Government yesterday clinched a $167M deal with the United Nations Development Programme (UNDP) that will see a range of initiatives to limit damage from mining to the environment, including increased use of satellites
The deal comes amid growing concerns that mining is causing undue deforestation. Guyana recently lost $4B under a forest protection deal with Norway because deforestation – caused mostly by mining – rose above last year’s mark.
Yesterday’s US $803, 653 deal will be used to fund efforts aimed at safeguarding biodiversity areas threatened by mining activities. The Memorandum of Understanding was signed between the Natural Resources Ministry and the UNDP.
A range of project will be undertaken using the financing coming from the Global Environment Fund (GFF). The project is expected to last for three years.
Signing on behalf of the UNDP was Resident Coordinator Khadija Musa, who said the project is important as it will propel a coordinated approach by all stakeholder agencies in the effort to curb the destruction of Guyana’s biodiversity. Permanent Secretary of the Natural Resources Ministry Joslyn McKenzie signed on behalf the ministry. The heads of several agencies under the ministry were also in attendance at the signing.
During the signing ceremony, which took place in the ministry’s boardroom, Executive Director of the Environmental Protection Agency (EPA) Indarjit Ramdass shared that under projects will benefit from parallel funding which is to come from the EPA, the World Wide Fund for Nature (WWF), the Guyana Forestry Commission (GFC) and the ministry.
The funds, he said, will enable a wide array of initiatives, including increased monitoring of mining areas. This will include increasing existing satellite capabilities as well as upping the number of field offices in mining areas. He also said that the first step includes looking at the regulatory systems utilized by all involved agencies, including the GFC, the WWF, the EPA, and the Guyana Geology and Mines Commission (GGMC). Any gaps or loopholes in the system will be closed, he said, while adding that new provisions will be formulated altogether if the need arises.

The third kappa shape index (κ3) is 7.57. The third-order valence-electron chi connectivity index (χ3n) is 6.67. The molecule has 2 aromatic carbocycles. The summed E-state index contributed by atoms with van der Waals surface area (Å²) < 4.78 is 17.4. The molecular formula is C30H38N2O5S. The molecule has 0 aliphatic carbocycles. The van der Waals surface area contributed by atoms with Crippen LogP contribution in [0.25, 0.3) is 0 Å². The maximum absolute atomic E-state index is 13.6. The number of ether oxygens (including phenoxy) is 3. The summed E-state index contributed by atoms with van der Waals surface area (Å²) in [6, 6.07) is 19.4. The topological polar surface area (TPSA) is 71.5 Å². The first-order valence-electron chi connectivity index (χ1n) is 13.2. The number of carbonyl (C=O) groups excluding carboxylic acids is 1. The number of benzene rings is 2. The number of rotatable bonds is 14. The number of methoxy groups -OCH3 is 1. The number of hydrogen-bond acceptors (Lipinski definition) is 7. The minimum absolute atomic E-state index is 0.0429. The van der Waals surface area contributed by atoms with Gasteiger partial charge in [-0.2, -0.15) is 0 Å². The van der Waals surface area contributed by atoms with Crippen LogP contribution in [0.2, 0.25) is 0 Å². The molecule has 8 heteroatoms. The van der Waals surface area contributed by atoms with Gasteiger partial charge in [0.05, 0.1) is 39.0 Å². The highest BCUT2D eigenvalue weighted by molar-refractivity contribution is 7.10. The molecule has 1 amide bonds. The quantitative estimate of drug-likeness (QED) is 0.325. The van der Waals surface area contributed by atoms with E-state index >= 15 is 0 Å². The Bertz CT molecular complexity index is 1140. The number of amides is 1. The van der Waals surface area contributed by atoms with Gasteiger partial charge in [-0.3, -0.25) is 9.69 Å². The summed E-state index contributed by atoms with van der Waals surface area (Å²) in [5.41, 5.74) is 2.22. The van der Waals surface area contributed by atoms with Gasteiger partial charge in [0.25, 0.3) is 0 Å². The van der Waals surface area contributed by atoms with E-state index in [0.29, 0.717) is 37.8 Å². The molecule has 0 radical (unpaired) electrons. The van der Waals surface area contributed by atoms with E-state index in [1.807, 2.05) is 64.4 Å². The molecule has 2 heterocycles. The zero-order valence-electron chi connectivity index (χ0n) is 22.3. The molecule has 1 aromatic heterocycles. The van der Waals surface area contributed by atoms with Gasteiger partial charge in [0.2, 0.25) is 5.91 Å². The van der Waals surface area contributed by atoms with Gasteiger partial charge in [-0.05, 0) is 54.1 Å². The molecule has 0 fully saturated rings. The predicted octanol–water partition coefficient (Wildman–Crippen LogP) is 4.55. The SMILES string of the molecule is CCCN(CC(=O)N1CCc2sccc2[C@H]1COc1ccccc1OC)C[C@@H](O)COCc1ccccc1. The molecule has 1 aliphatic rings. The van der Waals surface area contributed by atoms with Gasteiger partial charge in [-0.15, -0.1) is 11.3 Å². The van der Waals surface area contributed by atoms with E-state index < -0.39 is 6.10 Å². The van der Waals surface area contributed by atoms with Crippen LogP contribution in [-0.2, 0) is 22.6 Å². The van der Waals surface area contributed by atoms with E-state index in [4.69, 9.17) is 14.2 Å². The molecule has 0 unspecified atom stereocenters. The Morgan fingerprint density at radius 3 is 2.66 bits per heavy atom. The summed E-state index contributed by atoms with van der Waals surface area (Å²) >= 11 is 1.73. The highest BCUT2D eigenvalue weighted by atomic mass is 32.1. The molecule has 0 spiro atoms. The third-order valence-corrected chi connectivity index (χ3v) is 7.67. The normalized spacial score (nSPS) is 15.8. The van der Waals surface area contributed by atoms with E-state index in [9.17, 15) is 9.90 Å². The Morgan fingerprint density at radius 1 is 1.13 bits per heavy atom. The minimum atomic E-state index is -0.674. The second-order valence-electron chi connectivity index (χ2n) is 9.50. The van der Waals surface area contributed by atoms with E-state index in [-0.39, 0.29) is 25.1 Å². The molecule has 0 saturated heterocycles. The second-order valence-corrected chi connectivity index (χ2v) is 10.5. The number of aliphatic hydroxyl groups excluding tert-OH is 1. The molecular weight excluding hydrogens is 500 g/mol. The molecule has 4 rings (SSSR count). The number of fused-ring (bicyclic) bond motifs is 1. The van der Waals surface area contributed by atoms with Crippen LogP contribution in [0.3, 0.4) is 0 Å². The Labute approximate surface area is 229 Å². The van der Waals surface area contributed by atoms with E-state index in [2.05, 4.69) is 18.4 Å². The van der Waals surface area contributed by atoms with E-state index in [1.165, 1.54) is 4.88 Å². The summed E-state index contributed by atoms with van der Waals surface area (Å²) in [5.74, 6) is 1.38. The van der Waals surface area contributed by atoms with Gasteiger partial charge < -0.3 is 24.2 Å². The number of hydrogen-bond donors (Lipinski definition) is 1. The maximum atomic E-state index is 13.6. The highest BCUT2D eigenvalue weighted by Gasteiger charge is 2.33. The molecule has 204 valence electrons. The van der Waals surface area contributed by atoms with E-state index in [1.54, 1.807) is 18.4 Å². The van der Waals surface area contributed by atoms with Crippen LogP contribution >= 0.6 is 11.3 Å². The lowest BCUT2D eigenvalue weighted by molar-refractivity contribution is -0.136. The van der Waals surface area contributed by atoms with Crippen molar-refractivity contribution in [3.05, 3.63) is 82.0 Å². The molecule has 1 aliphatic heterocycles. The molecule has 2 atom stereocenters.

Ramdass says the project will also be aimed at increasing the consciousness of miners to the biodiversity and the need to protect it as much as possible. This will be accomplished, in part, by developing material to be used in instructions at the recently established Mining School. He said that some of the projects, specifically the creation of monitoring stations and increasing the capacity of the various agencies, have already begun. Others will follow subsequently.
Musa told her colleagues yesterday that countries such as Guyana, being endowed with natural resources, are often tempted to exploit it to foster economic development. While there are pros to development, she cautioned, that the use of such resources without care for the preservation of biodiversity areas can produce a very grim future for some countries, as has been the case.
Meanwhile, Minister of Natural Resources and the Environment Robert Persaud stated government’s “firm commitment” to the proper management and preservation of Guyana’s biodiversity and said the agreement is timely as it coincides with investments already made by government in this regard and will enable agencies to expand the scope of activities being undertaken.
There was no mention of how these funds, if at all, will be used to help combat the despoliation of biodiversity by illegal gold miners. In April, Persaud announced plans to step up the monitoring of mining operations following confirmation that Guyana’s deforestation rate has increased and that the country stood to lose about US$20 million under its performance-based forest protection pact with Norway. The increased deforestation was attributed to illegal mining.